After nearly six decades of its existence, there is a pervasive feeling that India’s democracy is in crisis. But what is the nature of this threat? In this essay Pratap Bhanu Mehta, reminding us what a bold experiment bringing democracy to a largely illiterate and unpropertied India was, argues that the sphere of politics has truly created opportunities for people to participate in society. But, looking at various facts, he also finds that persistent social inequality in the one hand, and a mistaken view of the state’s proper function and organization on the other, have modified and hindered the workings of democracy and its effects in innumerable ways. Posting the quest for self-respect as democracy’s deepest aspiration, this essay explores how inequality and the crisis of accountability have together impeded collective action to achieve such an end. To recover this sense of moral well being and responsibility, Mehta suggests, is the core of the democratic challenge before us.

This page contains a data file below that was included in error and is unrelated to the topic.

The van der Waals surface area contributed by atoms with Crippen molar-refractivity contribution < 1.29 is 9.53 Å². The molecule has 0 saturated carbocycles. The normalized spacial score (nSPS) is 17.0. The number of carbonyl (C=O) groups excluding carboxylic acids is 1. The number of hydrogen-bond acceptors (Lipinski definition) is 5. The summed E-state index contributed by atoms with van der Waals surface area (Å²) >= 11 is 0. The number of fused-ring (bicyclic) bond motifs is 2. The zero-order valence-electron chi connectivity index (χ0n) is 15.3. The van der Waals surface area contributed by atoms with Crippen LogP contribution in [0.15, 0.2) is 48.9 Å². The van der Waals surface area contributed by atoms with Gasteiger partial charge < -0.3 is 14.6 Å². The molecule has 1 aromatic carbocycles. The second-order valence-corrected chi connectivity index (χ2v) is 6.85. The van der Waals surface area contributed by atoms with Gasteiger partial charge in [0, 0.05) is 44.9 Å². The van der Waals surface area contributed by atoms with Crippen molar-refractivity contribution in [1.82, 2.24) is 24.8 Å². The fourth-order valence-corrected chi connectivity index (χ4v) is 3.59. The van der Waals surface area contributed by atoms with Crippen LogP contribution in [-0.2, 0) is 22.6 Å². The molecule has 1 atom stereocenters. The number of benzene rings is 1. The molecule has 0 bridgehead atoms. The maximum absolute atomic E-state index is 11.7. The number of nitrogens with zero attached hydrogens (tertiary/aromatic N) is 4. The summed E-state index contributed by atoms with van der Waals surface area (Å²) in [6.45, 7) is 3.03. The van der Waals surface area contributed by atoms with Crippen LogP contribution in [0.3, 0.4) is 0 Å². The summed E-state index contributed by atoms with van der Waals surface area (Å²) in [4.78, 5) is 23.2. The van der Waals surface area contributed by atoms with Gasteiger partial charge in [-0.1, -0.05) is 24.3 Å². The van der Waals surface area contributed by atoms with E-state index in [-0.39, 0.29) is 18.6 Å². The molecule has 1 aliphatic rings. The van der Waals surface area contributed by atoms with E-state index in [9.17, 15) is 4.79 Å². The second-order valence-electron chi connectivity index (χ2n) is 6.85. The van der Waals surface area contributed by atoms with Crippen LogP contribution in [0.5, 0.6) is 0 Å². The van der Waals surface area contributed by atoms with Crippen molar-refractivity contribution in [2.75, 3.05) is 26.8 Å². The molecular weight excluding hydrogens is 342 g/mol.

Optimistic, lively and closely argued, the Burden of Democracy offers a new ideological imagination that throws light on our discontents. By returning to the basics of democracy it serves to illuminate our predicament, even while perceiving the broad contours for change.